From reading our regular newsletters you will have heard us mention Trevor Miles on numerous occasions. Those of you who attended our inaugural cacao tour back in May got to spend time with him and his family.
As President of the Belize Cacao Consortium (BCC), a native Belizean, well-respected and well-known local business man, Trevor really is “the face” of BCC in Belize.
His knowledge and connections in the local Maya cacao community are invaluable and we are happy to begin sharing some of it with you.
Below is the first of many communications that you will receive from Trevor and we hope you enjoy reading them as much as we do.
Take it away Trevor!
Famed writer and adventurist Aldous Huxley once wrote, “If the world had any ends Belize would be one of them. It is not on the way from anywhere, to anywhere else. It is all but uninhabited.”
Little did Mr. Huxley realize that the southernmost end of the world was indeed inhabited, populated by the indigenous Maya, with their hidden civilization deeply rooted in agriculture. One of the proud people’s primary and most sacred crops was cacao. It was traded throughout Central America as a form of currency and became the ultimate symbol of security and status. The more cacao a Maya farmer possessed, the better his family’s future.
Circa 2017, Belize’s Maya continue to draw from their ancestral knowledge to identify the best cacao lands, how to source the highest yielding plants and how to use the natural elements such as the sun to create some of the finest flavour cacao beans in the world. This is the very heart of the Belize Cacao Consortium (BCC) and we are thankful to walk amongst and continually learn from these people.
While visiting BCC’s extensive nursery I witnessed a Mayan gentleman sitting on a little homemade desk set amongst a sea of green saplings, all but his head and shoulders hidden by the lush green leaves. His hands were deliberate, his eyes focused and each cut was made to that of a trained surgeon ensuring the perfection of each grafted tree. He looked up for a moment and saw me standing there and immediately smiled. His face filled with amusement and with the friendly sarcasm of a skilled professional he asked, “Want to try it?” My initial response was to say yes but I regressed and said that for now I will leave it to the professionals, but when I come back I will be happy to learn.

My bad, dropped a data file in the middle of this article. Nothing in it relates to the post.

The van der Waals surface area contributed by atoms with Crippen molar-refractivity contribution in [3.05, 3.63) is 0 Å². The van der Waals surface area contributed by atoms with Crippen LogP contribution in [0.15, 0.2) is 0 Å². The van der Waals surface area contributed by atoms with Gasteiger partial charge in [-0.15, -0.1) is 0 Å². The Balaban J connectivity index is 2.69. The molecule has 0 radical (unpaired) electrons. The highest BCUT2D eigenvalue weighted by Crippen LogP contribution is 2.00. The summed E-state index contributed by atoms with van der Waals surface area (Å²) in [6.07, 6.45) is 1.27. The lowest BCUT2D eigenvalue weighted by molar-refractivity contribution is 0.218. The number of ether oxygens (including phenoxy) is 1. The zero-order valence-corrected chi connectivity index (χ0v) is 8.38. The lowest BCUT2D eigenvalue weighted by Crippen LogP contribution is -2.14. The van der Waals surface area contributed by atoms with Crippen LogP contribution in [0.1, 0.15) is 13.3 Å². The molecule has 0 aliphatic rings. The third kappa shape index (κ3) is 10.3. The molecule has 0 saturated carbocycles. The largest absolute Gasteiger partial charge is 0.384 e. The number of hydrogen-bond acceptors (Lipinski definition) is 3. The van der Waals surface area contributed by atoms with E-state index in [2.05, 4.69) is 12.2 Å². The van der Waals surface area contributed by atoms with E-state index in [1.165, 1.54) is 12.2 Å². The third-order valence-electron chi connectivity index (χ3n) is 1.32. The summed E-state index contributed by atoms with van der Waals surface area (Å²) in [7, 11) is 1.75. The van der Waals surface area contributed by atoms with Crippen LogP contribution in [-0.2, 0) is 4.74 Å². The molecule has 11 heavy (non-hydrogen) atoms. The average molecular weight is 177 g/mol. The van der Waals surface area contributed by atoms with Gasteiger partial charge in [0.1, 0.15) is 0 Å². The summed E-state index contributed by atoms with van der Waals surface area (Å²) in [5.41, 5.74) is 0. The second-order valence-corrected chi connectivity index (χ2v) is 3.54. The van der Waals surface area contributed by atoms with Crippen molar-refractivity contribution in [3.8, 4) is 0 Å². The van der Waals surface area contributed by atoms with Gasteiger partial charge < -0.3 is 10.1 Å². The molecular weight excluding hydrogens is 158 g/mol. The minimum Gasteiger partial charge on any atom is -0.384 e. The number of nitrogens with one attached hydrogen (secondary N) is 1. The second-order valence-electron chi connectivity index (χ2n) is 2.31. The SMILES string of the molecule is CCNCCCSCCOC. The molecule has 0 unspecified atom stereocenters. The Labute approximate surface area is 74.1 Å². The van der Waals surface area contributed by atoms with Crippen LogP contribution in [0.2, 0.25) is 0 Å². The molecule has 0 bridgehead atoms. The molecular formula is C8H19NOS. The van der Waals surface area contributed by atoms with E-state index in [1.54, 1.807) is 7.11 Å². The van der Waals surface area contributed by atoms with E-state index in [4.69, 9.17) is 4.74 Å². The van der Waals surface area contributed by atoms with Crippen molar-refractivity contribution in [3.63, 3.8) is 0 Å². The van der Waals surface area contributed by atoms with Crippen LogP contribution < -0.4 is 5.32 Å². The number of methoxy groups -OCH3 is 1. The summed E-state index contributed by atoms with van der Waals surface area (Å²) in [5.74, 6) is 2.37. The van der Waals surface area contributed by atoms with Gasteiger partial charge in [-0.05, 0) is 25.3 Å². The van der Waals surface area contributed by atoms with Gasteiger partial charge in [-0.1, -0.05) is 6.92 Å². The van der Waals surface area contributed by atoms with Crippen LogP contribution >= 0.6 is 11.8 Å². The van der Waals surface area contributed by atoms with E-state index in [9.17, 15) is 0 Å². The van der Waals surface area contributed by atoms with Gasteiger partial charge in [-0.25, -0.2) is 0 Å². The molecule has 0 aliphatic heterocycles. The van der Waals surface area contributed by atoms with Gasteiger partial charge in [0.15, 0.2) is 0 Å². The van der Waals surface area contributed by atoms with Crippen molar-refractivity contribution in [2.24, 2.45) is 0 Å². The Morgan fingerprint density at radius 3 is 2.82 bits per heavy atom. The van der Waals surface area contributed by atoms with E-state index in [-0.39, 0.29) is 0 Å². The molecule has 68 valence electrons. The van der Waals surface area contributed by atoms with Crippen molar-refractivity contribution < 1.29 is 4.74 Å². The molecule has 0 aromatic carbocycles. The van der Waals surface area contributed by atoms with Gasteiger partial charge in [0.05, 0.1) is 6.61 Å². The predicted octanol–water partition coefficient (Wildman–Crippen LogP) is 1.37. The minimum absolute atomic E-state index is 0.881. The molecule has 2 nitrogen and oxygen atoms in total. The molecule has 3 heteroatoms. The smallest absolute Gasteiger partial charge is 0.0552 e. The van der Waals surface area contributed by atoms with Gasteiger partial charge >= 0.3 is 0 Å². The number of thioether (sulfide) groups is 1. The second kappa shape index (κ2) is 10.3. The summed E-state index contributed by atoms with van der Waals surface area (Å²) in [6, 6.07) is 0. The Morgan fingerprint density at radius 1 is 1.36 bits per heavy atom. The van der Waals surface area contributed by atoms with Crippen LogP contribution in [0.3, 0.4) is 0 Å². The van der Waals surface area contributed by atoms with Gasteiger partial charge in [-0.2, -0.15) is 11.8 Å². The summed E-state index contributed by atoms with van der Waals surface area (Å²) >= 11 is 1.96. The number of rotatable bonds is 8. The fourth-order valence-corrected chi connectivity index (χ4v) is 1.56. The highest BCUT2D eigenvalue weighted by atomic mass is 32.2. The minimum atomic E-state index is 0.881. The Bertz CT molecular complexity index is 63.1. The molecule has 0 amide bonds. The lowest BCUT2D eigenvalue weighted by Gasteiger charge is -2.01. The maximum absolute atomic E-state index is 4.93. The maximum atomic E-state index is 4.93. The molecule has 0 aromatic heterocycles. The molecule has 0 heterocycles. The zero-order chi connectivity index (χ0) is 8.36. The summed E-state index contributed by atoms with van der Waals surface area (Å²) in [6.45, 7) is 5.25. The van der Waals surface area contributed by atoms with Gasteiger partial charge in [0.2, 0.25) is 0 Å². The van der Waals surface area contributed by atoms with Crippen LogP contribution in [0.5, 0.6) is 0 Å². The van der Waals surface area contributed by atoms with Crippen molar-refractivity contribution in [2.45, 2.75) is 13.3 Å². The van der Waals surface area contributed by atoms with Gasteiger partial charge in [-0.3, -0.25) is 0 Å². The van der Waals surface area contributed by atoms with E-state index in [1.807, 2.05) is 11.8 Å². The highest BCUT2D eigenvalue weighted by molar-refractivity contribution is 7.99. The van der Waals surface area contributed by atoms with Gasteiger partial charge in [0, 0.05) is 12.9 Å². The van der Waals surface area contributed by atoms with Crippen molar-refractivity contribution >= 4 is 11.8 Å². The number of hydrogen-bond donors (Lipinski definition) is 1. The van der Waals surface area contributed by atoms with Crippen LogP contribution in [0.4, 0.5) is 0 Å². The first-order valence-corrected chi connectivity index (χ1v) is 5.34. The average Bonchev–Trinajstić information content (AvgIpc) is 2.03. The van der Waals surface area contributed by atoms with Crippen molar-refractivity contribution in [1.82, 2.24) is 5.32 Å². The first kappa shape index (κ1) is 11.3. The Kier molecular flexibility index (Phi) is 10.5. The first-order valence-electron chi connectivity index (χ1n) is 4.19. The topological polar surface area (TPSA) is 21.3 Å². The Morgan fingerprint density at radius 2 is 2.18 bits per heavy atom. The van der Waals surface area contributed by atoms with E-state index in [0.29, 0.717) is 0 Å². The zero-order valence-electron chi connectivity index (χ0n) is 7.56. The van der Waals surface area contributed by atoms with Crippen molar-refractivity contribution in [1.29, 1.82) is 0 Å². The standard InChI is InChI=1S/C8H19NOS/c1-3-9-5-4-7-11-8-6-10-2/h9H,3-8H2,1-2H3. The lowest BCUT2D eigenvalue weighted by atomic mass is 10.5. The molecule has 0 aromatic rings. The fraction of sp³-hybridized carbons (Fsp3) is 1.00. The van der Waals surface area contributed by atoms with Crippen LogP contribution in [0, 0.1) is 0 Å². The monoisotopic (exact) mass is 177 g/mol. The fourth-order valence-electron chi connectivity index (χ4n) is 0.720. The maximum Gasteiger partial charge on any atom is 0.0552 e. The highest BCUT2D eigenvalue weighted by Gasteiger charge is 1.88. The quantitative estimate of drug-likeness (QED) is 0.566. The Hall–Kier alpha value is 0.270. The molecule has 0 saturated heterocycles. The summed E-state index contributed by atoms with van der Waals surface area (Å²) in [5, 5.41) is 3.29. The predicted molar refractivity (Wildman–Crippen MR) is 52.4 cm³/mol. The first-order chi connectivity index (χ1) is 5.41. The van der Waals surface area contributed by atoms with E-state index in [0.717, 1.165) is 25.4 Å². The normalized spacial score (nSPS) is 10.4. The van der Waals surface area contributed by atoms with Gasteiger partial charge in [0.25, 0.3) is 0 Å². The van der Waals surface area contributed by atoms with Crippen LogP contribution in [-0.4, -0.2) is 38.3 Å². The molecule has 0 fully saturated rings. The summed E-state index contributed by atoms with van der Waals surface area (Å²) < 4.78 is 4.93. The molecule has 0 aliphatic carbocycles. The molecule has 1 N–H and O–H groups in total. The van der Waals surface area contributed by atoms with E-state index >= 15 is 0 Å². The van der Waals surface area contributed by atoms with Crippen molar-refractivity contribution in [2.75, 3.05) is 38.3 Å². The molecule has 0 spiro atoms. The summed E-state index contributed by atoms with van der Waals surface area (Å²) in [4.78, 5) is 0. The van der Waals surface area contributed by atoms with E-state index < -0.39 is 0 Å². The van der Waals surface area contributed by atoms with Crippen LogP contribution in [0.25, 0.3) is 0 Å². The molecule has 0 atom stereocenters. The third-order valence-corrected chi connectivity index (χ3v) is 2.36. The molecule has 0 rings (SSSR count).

I then moved over to BCC’s newly established cacao depot set atop a high hill to ensure full sunlight and continuous airflow. No one was expecting my visit yet everyone was busy going about their daily routines creating BCC’s line of fine flavour cacao beans. Men were raking rows and rows of mahogany coloured beans on the drying decks while others were rotating wet beans in the fermentation boxes. A small group of women were huddled together busily sorting a huge pile of properly fermented and dried beans ensuring that only the best and fattest beans will be taken to market. Everyone smiling and chatting away in their native Mayan tongue yet the work never stopped. At this moment, I understood how the great Mayan civilization was created – by the many hands of skilled and hardworking people consistently performing their duties to the best of their abilities.
My deep thoughts were abruptly interrupted by a sudden torrential downpour of rain. No hard winds or flashing lightning gave warning. I looked down into the adjacent valley of the depot property expecting to see everyone running for dry shelter. The men were still staggered at various points along the mountainside busy planting newly grown cacao saplings. No one stopped planting. No one ran for cover. I walked down into the valley and as I passed, each employee looked up from his planting task and smiled. When asked about the rain the response was, “Yes! Now it’s nice and cool and the trees love it!”
As suddenly as the rain began the sun reappeared. Water glistened off shades of green in every direction. The air now fresh and charged with life was again flowing through the valley. I know our trees will do well here. The soil, the people, the elements and the combined experience are all contributing to the success of BCC’s cacao plantations. These newly planted cacao trees will grow strong and bear much fruit and will fill BCC’s coffers with many tons of fine flavoured cacao beans.
In retrospect, maybe Mr. Aldous Huxley had it wrong. Maybe Belize is not the end of the world …but instead …. only the beginning. One with a bright future for cacao with many chapters yet to be filled.
J. Trevor Miles
President, Belize Cacao Consortium.